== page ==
It didn’t take me long to realize I simply hate working with
Option type as a replacement of exceptions — instead of simply writing the code I have to babysit each possible failing function and write conditions for each optional value (I am not the only one in pain). So I read again about Java, C#, Haskell, OCaml and Rust (did you notice Rust team introduced subtle flaw in design — in Haskell and OCaml the correct outcome of the function is the right outcome. In Rust it is on the left, so the right answer is the erroneous answer). I can sum this up as follows:
- C# approach is a dead end because it leads to duplicating functions — dreadful
- Java annotated functions with exceptions that can be thrown and passed was a mistake, it only takes few minutes of writing the code to feel tired. And for unchecked exceptions it shares the same problem as C#,
- Haskell looked promising until I saw the real code tackling the errors — so partially I would be in camp I want to escape from already (Skila), and partially in heavy function annotating camp which I dislike since my Java experience. Also I am sceptical how smooth this solution is when it comes to inheritance and when you read “Error handling” chapter (from Real World Haskell by Bryan O’Sullivan, John Goerzen, Don Stewart) you might get the impression that something is fishy, if one feature kills another feature and you need to jump extra hoops to use both.
I have wrong design (more in artistic sense) and three approaches which, well, I don’t like.
I could agree with the sentence “if you don’t have anything right to say, or anything that moves the art forward, then you’d better just be completely silent and neutral, as opposed to trying to lay out a framework” (from interview with Anders Hejlsberg) but not in this case — working on and implementing the language which is broken from start is no fun, and has no value at all. I must make a second, third — fourth if necessary — try to find out the solution. After all it has to be somewhere.
Skila will have exceptions but they will be thrown usually by code injected by compiler. All errors in computations should be signalled by:
- optional value — if it is likely that user will handle the error. It is counterpart of function that requires its outcome to be read. As an example consider
String.indexOf— not finding character in string could lead to an error, but it is rather not an error by itself,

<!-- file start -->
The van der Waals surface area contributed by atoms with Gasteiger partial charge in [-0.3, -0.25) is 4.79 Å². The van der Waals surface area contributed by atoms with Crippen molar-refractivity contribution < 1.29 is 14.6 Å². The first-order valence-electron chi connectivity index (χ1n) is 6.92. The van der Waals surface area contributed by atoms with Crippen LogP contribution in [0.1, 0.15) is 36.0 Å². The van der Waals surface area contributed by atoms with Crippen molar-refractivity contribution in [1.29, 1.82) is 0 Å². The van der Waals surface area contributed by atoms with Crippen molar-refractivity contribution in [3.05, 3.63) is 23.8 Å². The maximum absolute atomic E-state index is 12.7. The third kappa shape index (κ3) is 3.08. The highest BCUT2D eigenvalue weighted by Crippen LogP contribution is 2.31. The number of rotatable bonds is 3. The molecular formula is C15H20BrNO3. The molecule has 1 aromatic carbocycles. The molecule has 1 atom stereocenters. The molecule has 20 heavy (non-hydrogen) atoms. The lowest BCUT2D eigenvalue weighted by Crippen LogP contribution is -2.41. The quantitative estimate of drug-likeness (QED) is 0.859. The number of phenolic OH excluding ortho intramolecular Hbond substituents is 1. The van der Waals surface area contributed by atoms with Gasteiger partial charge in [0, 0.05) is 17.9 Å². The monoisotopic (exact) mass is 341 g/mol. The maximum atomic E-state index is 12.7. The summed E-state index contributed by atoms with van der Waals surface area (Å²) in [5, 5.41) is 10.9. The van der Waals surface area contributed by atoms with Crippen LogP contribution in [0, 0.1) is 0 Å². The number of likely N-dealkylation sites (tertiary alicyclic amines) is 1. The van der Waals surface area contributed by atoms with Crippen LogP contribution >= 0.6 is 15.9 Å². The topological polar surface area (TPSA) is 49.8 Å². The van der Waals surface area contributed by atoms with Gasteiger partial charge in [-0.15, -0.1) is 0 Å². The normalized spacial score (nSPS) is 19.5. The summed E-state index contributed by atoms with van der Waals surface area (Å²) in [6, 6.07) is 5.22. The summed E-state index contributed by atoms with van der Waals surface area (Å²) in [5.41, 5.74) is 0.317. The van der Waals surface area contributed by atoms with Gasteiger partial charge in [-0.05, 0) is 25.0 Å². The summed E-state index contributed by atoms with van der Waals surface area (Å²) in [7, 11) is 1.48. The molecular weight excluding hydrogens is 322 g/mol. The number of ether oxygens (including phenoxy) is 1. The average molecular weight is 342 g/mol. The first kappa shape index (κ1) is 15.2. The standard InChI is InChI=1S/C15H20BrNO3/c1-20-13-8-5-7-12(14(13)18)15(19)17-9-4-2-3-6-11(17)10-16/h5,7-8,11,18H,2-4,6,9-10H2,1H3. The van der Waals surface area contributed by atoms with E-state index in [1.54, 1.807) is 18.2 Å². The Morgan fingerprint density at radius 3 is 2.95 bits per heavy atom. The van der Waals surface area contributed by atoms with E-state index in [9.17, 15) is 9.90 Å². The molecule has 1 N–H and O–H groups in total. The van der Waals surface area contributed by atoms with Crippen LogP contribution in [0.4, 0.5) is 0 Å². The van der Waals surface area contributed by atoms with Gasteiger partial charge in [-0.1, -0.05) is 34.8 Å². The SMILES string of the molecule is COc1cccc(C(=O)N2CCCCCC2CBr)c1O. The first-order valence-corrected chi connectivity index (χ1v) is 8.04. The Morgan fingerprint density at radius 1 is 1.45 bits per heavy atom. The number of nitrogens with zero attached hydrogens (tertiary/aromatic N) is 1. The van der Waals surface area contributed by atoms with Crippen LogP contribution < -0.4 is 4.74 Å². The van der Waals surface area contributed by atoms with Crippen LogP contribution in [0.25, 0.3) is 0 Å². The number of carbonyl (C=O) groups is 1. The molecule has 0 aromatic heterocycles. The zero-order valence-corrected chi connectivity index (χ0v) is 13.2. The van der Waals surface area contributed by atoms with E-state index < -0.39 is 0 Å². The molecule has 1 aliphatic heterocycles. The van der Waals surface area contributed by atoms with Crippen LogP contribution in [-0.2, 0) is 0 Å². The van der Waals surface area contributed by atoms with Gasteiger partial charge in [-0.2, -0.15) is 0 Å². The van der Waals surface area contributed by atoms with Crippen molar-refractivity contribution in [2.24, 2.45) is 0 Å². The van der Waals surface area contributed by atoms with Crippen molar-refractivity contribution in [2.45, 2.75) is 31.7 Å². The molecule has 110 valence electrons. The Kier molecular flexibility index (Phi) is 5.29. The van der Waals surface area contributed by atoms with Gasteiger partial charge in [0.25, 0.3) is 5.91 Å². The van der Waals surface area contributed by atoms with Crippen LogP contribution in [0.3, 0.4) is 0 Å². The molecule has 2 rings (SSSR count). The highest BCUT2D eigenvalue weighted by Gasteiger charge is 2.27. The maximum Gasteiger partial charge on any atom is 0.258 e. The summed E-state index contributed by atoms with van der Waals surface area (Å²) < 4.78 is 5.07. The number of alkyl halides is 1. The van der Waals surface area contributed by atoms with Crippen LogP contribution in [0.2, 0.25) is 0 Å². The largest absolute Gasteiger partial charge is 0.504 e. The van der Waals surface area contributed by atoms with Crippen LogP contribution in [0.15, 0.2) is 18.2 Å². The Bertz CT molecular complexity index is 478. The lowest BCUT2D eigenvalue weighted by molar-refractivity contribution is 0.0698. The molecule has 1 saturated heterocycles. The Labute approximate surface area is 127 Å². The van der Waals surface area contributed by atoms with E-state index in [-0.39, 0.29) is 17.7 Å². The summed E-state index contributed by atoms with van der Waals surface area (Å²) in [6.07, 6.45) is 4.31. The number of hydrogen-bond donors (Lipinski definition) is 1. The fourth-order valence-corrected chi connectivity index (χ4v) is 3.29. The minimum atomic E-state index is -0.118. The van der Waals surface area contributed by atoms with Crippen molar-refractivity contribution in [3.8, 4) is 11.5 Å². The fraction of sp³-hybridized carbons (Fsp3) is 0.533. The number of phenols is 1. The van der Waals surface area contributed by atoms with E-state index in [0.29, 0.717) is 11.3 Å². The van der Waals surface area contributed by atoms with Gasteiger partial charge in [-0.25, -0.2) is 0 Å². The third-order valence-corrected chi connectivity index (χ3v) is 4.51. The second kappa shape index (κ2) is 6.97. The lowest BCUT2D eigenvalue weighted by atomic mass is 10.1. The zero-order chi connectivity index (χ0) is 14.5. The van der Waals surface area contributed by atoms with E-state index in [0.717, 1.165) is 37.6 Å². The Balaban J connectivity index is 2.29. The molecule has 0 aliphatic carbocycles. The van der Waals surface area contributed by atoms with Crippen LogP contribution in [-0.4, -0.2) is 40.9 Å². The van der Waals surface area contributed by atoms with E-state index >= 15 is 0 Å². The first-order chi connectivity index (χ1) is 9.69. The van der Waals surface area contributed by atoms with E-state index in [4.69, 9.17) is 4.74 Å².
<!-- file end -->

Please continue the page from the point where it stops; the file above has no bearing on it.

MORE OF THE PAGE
Errortype — here the situation is reversed, it is more likely that the “client” would treat an error like a serious computation failure and pass it for handling to some upper function, it is counterpart of the function that allows its outcome to be ignored. Every unhandled error is automatically converted to exception.
Errortype will be subtype of any other type, so returning an
Errorinstead of “real” value does not need to (and cannot?) be annotated in function signature. In other words every function can fail.
You can convert optional value to exception (this is already done), you can convert error to exception or to optional value. The beauty I foresee is present in several aspects:
- it is transparent to inheritance,
- it should not clash with any other feature,
- single function will be enough,
- the flow of the errors is layered,
- no extra code necessary — you want to cope with errors, you do it, you don‘t want to — simply behave naturally (as with exceptions).
What is layered flow of errors? By default, the function you talk directly to could give you an error, but all third party functions involved in computation can result in exception (because every unhandled error becomes an exception). You could depict such propagation in default flow:
deep function ⟶ nearby function ⟶ your function (error) | | | (error) | | (exception) | | | (exception)
In the first line you see
deep function returns an error. The error is passed to the
nearby function (line 2), since it is incoming error and it is unhandled it becomes an exception (line 3), it is then “passed” to
your function. In more real life perspective, when you call for example
dict[key] (nearby function) for non existing key you will get error and you can handle the error right away. But if the failure is caused because there is a some logging (deep function) involved, and that logging failed, you will get an exception, not an error.
Again, this is the default flow — every function can handle the values it gets and convert them to whatever necessary.
Entire mechanism is very similar to passing
null in C# — in Skila it will be done on purpose, as a bait. But there is difference — in C# you can pass
null without triggering exception, in Skila even passing has to be checked. This is for easier finding the source of the error and also to consistently process all the functions including those which work for their side effects (all
Void functions are prime examples). So performance can be a victim here.